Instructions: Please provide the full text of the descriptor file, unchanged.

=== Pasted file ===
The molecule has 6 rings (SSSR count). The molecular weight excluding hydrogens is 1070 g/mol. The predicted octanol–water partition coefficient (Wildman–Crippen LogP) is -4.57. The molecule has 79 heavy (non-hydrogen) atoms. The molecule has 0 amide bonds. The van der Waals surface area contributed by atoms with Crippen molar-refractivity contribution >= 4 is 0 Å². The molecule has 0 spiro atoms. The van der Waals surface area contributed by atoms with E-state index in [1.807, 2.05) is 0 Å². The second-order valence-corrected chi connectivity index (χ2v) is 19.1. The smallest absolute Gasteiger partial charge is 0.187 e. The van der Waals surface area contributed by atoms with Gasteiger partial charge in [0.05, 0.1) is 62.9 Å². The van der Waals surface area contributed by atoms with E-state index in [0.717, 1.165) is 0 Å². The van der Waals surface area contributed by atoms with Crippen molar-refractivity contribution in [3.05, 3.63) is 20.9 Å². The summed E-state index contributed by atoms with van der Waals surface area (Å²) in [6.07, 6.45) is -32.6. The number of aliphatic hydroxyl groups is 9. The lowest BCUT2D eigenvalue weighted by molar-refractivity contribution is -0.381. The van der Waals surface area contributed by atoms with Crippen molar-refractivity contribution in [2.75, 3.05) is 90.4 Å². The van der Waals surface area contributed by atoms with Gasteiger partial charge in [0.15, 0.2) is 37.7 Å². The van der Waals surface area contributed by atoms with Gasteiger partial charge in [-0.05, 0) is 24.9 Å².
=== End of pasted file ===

The molecule has 6 rings (SSSR count). The molecular weight excluding hydrogens is 1070 g/mol. The predicted octanol–water partition coefficient (Wildman–Crippen LogP) is -4.57. The molecule has 79 heavy (non-hydrogen) atoms. The molecule has 0 amide bonds. The van der Waals surface area contributed by atoms with Crippen molar-refractivity contribution >= 4 is 0 Å². The molecule has 0 spiro atoms. The van der Waals surface area contributed by atoms with E-state index in [1.807, 2.05) is 0 Å². The second-order valence-corrected chi connectivity index (χ2v) is 19.1. The smallest absolute Gasteiger partial charge is 0.187 e. The van der Waals surface area contributed by atoms with Gasteiger partial charge in [0.05, 0.1) is 62.9 Å². The van der Waals surface area contributed by atoms with E-state index in [0.717, 1.165) is 0 Å². The van der Waals surface area contributed by atoms with Crippen molar-refractivity contribution in [3.05, 3.63) is 20.9 Å². The summed E-state index contributed by atoms with van der Waals surface area (Å²) in [6.07, 6.45) is -32.6. The number of aliphatic hydroxyl groups is 9. The lowest BCUT2D eigenvalue weighted by molar-refractivity contribution is -0.381. The van der Waals surface area contributed by atoms with Crippen molar-refractivity contribution in [2.75, 3.05) is 90.4 Å². The van der Waals surface area contributed by atoms with Gasteiger partial charge in [0.15, 0.2) is 37.7 Å². The van der Waals surface area contributed by atoms with Gasteiger partial charge in [-0.05, 0) is 24.9 Å².